Semi-trailer should be left in the Fijian garage

Man of the moment ... Semi Radradra celebrates with teammates. Photo: AAP Image.
Man of the moment ... Semi Radradra celebrates with teammates. Photo: AAP Image.

LIKE most rugby league fans, I love watching big Semi Radradra in action.

He is a genuine superstar of the NRL.

Few players can excite like the Semi-trailer in full flight, and it's not just Parramatta fans who love watching the flying Fijian smash his way to the try line, leaving a trail of destruction behind.

There isn't a more powerful or more damaging runner in rugby league in the world than big Semi.

So yes, he'd look awesome on the end of an Australian backline.

But for mine, he'd look even better and do far more for the game of rugby league in his native Fiji if he played Tests for the Bati, who've been toiling hard since being added to the international scene in 1992.

For the sake of growing the game internationally, I'd like to see Radradra in Fiji's national colours in the World Cup later this year.

It would do wonders for the people of the Pacific Island, who in the past have cheered their national heroes like Lote Tuqiri and Petero Civoniceva.

I'm not a big fan of the three-year residency rule by which Radradra could break into the Kangaroos team - I think it's a lure to any overseas player to turn his back on his country of birth to play for Australia, which already has a wealth of wonderful home-grown talent.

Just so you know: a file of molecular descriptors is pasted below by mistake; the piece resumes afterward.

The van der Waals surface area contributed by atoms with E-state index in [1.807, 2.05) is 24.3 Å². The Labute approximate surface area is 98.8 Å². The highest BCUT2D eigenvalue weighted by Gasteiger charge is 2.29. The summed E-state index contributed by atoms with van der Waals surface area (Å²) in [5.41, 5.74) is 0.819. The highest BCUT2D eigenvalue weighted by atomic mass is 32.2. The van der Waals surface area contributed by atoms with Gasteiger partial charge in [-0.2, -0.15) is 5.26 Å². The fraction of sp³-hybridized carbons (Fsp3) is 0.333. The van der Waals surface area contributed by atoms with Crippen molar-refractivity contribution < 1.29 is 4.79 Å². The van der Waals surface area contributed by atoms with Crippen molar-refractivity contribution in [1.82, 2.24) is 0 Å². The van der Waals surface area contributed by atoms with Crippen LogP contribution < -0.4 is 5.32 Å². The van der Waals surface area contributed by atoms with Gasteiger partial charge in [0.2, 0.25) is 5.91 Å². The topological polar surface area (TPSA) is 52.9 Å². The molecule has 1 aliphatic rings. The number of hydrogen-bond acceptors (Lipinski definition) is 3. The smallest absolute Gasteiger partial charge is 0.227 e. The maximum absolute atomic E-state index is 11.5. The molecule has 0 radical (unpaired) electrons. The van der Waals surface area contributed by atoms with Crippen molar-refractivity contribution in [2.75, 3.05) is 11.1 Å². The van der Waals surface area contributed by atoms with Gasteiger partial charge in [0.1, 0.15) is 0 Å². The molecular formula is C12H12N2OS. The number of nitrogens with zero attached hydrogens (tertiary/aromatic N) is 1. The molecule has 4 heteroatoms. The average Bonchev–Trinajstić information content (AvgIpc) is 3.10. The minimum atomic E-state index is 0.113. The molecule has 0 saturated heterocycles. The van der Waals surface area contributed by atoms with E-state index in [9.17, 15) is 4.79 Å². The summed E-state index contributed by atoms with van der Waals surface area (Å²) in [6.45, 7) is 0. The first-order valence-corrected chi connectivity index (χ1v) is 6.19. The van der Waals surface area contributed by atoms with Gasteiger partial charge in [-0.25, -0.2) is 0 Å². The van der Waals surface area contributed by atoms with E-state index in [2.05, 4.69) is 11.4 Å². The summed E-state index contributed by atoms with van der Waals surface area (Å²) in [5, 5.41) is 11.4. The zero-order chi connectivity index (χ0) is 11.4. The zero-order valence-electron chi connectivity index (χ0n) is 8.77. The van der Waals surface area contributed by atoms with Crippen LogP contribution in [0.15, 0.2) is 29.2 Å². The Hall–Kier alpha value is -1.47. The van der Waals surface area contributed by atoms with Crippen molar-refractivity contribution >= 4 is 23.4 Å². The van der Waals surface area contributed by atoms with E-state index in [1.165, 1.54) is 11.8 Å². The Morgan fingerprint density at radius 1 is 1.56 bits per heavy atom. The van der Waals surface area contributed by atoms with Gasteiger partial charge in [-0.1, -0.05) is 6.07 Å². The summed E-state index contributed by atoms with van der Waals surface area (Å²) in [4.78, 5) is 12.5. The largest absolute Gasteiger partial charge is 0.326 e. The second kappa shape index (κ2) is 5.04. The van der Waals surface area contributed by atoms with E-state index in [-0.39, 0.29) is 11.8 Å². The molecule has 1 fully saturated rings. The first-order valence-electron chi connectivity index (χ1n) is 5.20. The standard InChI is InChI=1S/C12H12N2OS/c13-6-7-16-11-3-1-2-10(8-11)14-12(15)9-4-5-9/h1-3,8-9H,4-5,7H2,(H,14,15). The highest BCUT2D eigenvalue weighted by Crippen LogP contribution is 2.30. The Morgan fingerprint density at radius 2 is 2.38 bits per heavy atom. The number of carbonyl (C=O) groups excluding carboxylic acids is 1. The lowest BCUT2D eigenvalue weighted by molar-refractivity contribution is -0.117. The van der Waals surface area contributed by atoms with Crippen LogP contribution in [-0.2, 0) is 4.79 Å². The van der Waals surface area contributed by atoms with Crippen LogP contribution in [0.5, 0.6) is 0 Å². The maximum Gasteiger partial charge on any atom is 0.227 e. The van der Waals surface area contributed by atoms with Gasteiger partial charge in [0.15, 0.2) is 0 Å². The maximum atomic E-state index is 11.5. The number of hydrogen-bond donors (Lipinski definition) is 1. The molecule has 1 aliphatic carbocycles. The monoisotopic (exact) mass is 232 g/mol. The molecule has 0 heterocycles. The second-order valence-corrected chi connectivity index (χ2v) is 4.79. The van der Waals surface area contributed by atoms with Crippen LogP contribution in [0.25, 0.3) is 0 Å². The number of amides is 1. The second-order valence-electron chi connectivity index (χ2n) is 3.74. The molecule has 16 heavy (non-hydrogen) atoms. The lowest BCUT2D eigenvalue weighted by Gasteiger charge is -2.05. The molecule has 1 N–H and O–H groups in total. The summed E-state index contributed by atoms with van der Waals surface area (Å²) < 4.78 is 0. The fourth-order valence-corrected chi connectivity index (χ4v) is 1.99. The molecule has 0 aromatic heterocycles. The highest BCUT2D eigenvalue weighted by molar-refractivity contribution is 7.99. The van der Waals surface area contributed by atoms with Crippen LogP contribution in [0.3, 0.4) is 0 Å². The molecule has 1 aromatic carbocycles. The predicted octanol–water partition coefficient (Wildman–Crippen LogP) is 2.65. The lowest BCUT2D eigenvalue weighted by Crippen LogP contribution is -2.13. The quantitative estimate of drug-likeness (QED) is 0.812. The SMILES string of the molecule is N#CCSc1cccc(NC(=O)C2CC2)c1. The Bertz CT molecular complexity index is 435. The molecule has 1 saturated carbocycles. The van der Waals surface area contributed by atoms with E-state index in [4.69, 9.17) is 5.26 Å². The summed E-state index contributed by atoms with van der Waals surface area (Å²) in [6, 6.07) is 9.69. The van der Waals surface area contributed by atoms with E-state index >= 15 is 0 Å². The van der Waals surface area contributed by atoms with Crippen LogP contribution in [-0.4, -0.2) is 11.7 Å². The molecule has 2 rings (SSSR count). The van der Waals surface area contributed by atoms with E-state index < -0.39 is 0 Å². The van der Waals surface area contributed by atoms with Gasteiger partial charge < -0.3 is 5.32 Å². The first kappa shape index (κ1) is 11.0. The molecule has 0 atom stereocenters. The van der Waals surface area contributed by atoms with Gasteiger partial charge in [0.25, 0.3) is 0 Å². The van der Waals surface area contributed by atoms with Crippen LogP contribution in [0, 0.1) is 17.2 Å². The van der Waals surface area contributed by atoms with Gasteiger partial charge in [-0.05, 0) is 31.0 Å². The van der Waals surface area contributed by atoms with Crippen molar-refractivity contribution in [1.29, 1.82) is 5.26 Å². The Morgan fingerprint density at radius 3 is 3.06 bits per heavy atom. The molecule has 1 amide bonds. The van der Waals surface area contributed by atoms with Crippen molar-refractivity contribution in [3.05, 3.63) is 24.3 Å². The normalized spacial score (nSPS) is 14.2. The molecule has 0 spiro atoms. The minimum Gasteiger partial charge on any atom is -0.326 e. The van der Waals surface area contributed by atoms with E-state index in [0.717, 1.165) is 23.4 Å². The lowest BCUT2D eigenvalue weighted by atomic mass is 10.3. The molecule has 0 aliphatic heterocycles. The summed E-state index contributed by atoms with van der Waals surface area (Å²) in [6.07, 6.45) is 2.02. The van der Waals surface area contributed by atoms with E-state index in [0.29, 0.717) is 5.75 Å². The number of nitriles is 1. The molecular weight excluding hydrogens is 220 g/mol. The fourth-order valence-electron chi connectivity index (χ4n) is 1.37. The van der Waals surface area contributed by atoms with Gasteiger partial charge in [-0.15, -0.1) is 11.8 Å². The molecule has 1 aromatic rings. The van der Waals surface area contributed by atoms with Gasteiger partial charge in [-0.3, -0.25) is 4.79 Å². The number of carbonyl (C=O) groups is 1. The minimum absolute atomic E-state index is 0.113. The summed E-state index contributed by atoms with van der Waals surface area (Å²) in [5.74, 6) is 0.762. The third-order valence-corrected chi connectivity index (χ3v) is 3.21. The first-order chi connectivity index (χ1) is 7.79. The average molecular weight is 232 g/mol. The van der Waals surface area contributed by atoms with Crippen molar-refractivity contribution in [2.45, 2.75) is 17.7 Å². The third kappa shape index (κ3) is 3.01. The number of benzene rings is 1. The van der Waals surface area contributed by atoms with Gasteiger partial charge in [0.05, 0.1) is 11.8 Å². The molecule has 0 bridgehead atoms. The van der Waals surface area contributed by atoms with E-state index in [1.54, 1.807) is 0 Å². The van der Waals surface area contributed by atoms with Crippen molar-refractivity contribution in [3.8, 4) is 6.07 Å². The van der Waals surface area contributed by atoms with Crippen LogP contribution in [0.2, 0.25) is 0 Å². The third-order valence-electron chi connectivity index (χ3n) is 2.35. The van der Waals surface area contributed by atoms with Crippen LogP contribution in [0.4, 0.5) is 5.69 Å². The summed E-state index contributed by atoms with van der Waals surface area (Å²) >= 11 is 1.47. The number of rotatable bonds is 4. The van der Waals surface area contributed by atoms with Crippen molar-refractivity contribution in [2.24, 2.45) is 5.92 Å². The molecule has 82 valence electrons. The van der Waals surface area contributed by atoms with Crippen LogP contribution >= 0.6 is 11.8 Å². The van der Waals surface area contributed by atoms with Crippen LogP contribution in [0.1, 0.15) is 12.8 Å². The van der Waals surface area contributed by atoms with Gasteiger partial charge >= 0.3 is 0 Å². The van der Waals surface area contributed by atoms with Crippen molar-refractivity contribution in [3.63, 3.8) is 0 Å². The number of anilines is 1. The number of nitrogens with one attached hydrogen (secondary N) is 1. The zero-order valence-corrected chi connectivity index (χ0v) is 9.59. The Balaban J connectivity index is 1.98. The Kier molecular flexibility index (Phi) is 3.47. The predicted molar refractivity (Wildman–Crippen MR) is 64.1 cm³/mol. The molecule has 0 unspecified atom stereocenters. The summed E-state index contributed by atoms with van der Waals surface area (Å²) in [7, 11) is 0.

I know it's been done before, and under the current rules Radradra is free to nominate his country of choice, so he's just doing what the game's governing body allows.

But I'd like to see the three-year residency rule changed to five years like FIFA has in football.

Radradra has this week chosen to make himself available for Australia rather than Fiji, and in fairness he meets the criteria for Kangaroo selection having lived permanently in Australia for three years.

But let's face it, new Kangaroos coach Mal Meninga will not be short of worldclass players who could fill the wing spots when he and Australian selectors pick their squad for the end-of-year World Cup.

Young Brisbane giant Corey Oates, who could play Origin this year, exciting Cronulla prospect Valentine Holmes, bustling Panther Josh Mansour, Josh Dugan, grand final winner Alex Johnston, Darius Boyd and possibly even Kiwi-born Bulldog Curtis Rona are all players who could pull on the green and gold.

If the Rugby League International Federation (IRLF) which governs the game is serious, it should at least review its residency rule in the wake of the Radradra case which is detrimental to minnow nations becoming stronger.



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